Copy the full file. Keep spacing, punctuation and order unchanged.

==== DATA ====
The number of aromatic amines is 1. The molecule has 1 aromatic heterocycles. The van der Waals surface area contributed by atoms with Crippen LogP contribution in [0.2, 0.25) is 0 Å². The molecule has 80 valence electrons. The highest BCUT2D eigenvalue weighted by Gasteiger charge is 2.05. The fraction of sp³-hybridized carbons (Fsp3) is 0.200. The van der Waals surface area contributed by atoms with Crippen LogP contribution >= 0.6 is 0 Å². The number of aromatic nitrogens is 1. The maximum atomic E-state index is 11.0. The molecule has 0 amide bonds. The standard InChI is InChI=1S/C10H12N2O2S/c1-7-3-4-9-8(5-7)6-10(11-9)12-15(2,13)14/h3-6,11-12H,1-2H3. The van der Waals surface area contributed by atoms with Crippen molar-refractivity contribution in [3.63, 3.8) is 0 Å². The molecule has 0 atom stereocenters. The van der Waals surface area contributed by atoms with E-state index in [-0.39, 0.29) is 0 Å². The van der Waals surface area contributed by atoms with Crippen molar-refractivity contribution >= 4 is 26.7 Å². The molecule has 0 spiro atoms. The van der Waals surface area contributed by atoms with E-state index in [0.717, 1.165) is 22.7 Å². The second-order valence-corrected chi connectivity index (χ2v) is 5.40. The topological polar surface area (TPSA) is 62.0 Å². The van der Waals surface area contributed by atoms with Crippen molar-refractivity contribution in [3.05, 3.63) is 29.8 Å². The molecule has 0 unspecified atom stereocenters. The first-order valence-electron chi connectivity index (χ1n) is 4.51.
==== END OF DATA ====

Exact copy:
The number of aromatic amines is 1. The molecule has 1 aromatic heterocycles. The van der Waals surface area contributed by atoms with Crippen LogP contribution in [0.2, 0.25) is 0 Å². The molecule has 80 valence electrons. The highest BCUT2D eigenvalue weighted by Gasteiger charge is 2.05. The fraction of sp³-hybridized carbons (Fsp3) is 0.200. The van der Waals surface area contributed by atoms with Crippen LogP contribution >= 0.6 is 0 Å². The number of aromatic nitrogens is 1. The maximum atomic E-state index is 11.0. The molecule has 0 amide bonds. The standard InChI is InChI=1S/C10H12N2O2S/c1-7-3-4-9-8(5-7)6-10(11-9)12-15(2,13)14/h3-6,11-12H,1-2H3. The van der Waals surface area contributed by atoms with Crippen molar-refractivity contribution in [3.63, 3.8) is 0 Å². The molecule has 0 atom stereocenters. The van der Waals surface area contributed by atoms with E-state index in [-0.39, 0.29) is 0 Å². The van der Waals surface area contributed by atoms with Crippen molar-refractivity contribution >= 4 is 26.7 Å². The molecule has 0 spiro atoms. The van der Waals surface area contributed by atoms with E-state index in [0.717, 1.165) is 22.7 Å². The second-order valence-corrected chi connectivity index (χ2v) is 5.40. The topological polar surface area (TPSA) is 62.0 Å². The van der Waals surface area contributed by atoms with Crippen molar-refractivity contribution in [3.05, 3.63) is 29.8 Å². The molecule has 0 unspecified atom stereocenters. The first-order valence-electron chi connectivity index (χ1n) is 4.51.